The Nation's Worst Deluge To Date
Record rain and snowfall totals had persisted through the 1926 autumn and the winter of 1926-1927. Maximum flooding occurred in April, 1927, after hundreds of Mississippi River levies broke. At the disaster's height, there were 2,500,000-3,000,000 cubic feet of river volume per second, a record still not broken. (The Mississippi flood of 1993, for instance, involved the drainage of roughly 1,000,000 cubic feet of water a second.) The Mississippi River at one point was 60 miles wide. Over 6000 boats were employed in the rescue efforts, but with significant racial inequities in their use. The flood waters did not fully abate until September, 1927, 12 months after the deluge had begun.
As one might expect, with such a scale of devastation and so huge a relief and reconstruction effort required, there were large social or political issues and consequences. As the flood crest was roaring down the Mississippi, Blacks were pressed into service at gunpoint above New Orleans to help shore up the levees. When it seemed that the city and many of its wealthy would be ruined if drastic action were not taken, a large quantity of dynamite was used to destroy a levee at Caernarvon, LA. There is controversy about whether this step had been required. Some think levee breaks farther upriver would have prevented much New Orleans destruction in any case. But once the Caernarvon levee had been destroyed, a huge amount of water poured through, with terrible consequences for downstream marshland and already poverty stricken Blacks then living in the path of the diverted flood, especially in St. Bernard Parish. Among other incidents, a group of 13,000 African-American refugees were stranded for several days without food or water. Local authorities insisted that the concerns and needs of Whites be resolved before assisting in their plight. Numerous scandals involved the mistreatment, even enslavement, of African-Americans, many of whom were forced to work on flood abatement or refugee projects for Whites.
Prior to the 1926-1927 flooding, the US had a quite limited policy of managing "levees only," with very little other involvement in water flow engineering. It is now thought that the levees, which had been put in place without adequate planning, had a direct impact on the severity of the disaster. Afterward, the central government would play an integral part in all aspects of waterway management, including the system-wide planning, construction, and maintenance of dams, levees, and misc. flood control measures.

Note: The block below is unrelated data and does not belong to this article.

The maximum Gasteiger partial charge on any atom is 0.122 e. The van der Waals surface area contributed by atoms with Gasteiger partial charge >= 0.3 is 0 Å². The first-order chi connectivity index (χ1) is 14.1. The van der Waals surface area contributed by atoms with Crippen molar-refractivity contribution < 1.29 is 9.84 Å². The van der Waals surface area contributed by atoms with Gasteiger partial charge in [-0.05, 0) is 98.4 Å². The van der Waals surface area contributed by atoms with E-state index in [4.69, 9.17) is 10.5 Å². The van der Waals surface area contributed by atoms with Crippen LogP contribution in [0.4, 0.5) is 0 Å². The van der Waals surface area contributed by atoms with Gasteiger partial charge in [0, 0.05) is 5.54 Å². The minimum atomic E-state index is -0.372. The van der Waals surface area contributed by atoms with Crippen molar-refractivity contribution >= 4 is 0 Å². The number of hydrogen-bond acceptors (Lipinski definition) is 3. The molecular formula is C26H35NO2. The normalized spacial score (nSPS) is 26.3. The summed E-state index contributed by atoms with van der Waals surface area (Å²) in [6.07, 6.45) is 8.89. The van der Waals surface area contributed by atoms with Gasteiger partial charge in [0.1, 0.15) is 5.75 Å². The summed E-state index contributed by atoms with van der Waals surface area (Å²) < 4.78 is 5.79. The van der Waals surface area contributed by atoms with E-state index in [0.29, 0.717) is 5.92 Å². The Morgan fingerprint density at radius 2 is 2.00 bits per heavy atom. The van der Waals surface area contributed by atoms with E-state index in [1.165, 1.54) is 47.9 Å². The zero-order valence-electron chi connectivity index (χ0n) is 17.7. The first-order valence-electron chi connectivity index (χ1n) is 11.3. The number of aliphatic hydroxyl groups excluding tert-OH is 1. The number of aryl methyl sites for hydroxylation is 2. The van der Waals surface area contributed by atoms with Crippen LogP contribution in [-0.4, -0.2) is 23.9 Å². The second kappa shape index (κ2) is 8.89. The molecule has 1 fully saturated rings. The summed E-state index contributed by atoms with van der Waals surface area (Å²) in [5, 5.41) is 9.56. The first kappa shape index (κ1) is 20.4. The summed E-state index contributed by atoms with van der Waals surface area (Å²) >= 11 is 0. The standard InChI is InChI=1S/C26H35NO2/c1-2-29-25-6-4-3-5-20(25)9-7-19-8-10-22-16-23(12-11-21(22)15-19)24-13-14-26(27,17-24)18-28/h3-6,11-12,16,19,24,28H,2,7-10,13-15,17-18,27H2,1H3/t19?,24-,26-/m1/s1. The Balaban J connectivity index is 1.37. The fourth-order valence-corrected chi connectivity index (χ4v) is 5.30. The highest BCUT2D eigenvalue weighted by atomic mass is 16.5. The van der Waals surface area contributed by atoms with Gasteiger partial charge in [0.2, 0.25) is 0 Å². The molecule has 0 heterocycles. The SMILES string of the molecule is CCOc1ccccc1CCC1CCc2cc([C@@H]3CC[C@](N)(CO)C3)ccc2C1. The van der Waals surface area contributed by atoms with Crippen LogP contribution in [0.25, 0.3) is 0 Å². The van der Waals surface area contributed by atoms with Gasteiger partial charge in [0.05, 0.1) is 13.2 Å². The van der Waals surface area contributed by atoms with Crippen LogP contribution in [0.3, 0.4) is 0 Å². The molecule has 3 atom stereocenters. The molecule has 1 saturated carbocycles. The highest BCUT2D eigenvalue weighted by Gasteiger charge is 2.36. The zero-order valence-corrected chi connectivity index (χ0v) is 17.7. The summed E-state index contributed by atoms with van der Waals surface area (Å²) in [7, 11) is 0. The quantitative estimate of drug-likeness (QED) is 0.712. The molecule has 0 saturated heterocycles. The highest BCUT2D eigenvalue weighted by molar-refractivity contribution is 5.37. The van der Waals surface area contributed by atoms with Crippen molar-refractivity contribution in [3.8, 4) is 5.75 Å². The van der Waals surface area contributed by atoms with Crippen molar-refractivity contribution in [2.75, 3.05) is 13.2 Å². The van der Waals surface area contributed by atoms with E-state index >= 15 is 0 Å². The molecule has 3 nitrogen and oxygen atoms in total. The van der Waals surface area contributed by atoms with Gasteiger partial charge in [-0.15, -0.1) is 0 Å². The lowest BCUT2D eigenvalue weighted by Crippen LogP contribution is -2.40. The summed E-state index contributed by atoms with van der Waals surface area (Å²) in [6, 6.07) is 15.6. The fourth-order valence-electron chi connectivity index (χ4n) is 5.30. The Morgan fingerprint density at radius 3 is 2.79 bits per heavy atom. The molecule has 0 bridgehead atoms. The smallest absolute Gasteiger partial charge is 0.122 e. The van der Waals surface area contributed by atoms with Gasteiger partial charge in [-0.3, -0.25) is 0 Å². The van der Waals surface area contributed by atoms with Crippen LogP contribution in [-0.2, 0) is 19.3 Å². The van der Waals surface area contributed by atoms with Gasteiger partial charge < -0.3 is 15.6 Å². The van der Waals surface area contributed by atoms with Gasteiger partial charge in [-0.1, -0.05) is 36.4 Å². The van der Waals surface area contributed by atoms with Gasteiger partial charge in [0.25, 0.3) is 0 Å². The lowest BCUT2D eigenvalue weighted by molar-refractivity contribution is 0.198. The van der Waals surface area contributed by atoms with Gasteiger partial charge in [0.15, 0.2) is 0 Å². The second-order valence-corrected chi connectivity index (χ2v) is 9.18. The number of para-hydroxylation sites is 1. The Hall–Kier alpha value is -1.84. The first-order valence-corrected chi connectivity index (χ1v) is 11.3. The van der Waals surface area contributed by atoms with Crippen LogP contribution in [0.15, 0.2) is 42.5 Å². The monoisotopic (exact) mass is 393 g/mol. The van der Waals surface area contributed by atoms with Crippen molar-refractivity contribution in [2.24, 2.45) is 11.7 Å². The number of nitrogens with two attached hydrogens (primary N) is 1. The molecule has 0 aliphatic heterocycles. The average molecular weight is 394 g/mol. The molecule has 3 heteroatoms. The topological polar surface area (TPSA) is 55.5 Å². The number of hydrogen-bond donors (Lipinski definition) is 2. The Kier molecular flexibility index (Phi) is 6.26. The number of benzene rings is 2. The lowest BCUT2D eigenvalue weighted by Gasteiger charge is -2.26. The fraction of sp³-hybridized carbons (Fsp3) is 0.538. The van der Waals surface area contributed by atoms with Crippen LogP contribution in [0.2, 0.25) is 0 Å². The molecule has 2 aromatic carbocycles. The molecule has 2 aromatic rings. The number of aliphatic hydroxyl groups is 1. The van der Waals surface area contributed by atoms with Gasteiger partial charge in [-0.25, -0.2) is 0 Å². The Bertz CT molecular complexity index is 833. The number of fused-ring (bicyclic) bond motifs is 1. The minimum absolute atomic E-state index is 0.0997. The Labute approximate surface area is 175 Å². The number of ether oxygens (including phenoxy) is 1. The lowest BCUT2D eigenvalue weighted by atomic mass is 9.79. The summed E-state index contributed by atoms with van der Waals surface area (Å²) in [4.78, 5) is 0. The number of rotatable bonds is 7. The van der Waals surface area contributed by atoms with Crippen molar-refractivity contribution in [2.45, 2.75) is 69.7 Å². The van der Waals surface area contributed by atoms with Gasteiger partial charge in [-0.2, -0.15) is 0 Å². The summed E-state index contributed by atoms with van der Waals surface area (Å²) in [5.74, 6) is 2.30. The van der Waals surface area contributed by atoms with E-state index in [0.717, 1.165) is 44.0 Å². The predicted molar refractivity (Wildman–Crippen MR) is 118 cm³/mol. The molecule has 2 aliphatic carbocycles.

In other ways too the disaster affected how Americans viewed the role of government. Never before had there been such agreement on the need for a strong federal bureaucracy to take charge of projects for the prevention of or recovery from big disasters. Hoover in 1927 had refused to use a federal surpus for flood victim relief. Private corporations he established for the reconstruction were failures. But most people in the country believed the central government ought to have been more helpful. Responding to this sentiment, in 1928 Congress passed the Flood Control Act. It required the greatest federal expenditues since the First World War. For better or worse, the precedent (on which FDR capitalized) had been set for much greater federal involvement in local or state issues, a radical change which has affected politics and policies down to the present.
Another major consequence of the disaster involved population shifts. Just as may now be the case with many displaced Katrina victims, hundreds of thousands whose homes and livelihoods were destroyed in the South migrated to new, more promising areas. The effect was most pronounced among Blacks. Leaving the South permanently, many tens of thousands would swell African-American communities in Los Angeles, Chicago, New York, Detroit, and other cities.
Presence of Mind - After the Deluge. John M. Barry in Smithsonian, Vol. 36, No. 8, pages 115-121; November 2005.
Great Mississippi Flood of 1927. Available at Wikipedia - The Free Encyclopedia.
Fatal Flood. Available at PBS - American Experience.
Science Question of the Week. Available at NASA - Goddard Space Flight Center.
Interview with Pete Daniel: The Great Flood of 1927. Rick Shenkman in History News Network.